HPC manages several research and data standards projects that seek to strengthen the residential energy efficiency industry and make it profitable for contractors and other businesses to perform energy efficiency upgrades. We do this by partnering with industry, government, and other nonprofit organizations to identify and address market barriers to industry growth, including:
- High internal and transactional costs associated with efficiency program implementation and evaluation;
- Limited homeowner access to energy usage and consumption data; and
- Lack of empirical data on building and measure performance
Below is a brief overview of our project areas and how they address these barriers, with links to more information.
HPC is driving data standardization in the industry by leading the development and maintenance of several residential energy efficiency data standards including the HPXML Data Dictionary and the HPXML Transfer Standard. These open data standards were created to facilitate the communication and exchange of information among stakeholders in the residential energy efficiency industry, and are helping businesses and efficiency programs operate more efficiently, increase productivity, and access new markets.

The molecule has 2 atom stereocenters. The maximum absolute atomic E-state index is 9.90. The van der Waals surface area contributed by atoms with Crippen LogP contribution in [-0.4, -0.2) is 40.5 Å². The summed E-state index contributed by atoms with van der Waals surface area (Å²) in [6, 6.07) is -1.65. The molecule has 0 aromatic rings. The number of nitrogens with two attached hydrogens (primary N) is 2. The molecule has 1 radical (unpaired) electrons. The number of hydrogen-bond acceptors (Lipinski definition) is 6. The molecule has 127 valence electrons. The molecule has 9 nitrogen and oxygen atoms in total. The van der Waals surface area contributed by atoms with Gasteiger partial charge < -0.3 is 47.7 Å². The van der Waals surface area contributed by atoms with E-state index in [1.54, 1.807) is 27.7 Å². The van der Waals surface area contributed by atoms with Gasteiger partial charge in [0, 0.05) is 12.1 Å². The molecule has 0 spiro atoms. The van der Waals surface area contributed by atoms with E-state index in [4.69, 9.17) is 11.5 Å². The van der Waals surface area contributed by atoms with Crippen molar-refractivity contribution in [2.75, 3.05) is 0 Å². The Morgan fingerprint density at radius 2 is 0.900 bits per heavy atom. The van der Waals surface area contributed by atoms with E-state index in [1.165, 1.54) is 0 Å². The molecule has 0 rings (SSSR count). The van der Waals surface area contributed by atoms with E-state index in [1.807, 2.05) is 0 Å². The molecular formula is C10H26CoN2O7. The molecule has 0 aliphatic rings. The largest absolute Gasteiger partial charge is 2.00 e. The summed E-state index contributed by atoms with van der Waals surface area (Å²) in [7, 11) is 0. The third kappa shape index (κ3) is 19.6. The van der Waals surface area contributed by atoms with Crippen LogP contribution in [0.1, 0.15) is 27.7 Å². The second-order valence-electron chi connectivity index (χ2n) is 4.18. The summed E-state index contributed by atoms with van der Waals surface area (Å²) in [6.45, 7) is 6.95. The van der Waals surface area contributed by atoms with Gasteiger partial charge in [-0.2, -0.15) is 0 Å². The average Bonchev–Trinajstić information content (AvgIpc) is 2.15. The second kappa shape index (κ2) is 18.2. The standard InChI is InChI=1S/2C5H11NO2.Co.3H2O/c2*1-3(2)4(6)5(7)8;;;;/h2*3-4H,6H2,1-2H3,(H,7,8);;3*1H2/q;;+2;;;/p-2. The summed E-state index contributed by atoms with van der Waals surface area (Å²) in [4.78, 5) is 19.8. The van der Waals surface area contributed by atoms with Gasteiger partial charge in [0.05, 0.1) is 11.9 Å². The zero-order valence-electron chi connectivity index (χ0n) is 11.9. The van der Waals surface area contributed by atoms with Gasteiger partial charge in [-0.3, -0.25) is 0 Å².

Valuing Home Energy Efficiency
As consumer interest in energy efficiency as a valued feature of residential properties grows, several states have responded by making information about energy efficiency readily available for property listings. HPC works with partners of DOE's Home Energy Information Accelerator to make efficiency improvements visible in the real estate transaction through the creation of standardized datasets and transfer protocols. When information about energy efficiency improvements is visible to home buyers and others involved in the home sale transaction, these improvements are more likely to be fairly valued at the time an existing home is sold.
Smart Home Performance
Smart home technologies, like Home Energy Management Systems, are becoming increasingly valuable tools to help customers and utilities manage energy demand and identify high energy users. HPC works with the Northeast Energy Efficiency Partnerships, energy efficiency programs, and product manufacturers to integrate smart home technologies into existing and new programs.
Reforming Cost-Effectiveness Testing
Cost-effectiveness tests are important tools that decision-makers use to determine which efficiency resources are in the public interest and what level of investment is appropriate. However, programs typically rely on tests that fail to consider the benefits of residential energy efficiency along with its costs. The National Efficiency Screening Project was created to reform energy efficiency screening practices by providing decision-makers with the principles, concepts, and techniques for sound, unbiased evaluation of energy efficiency and other demand side resources.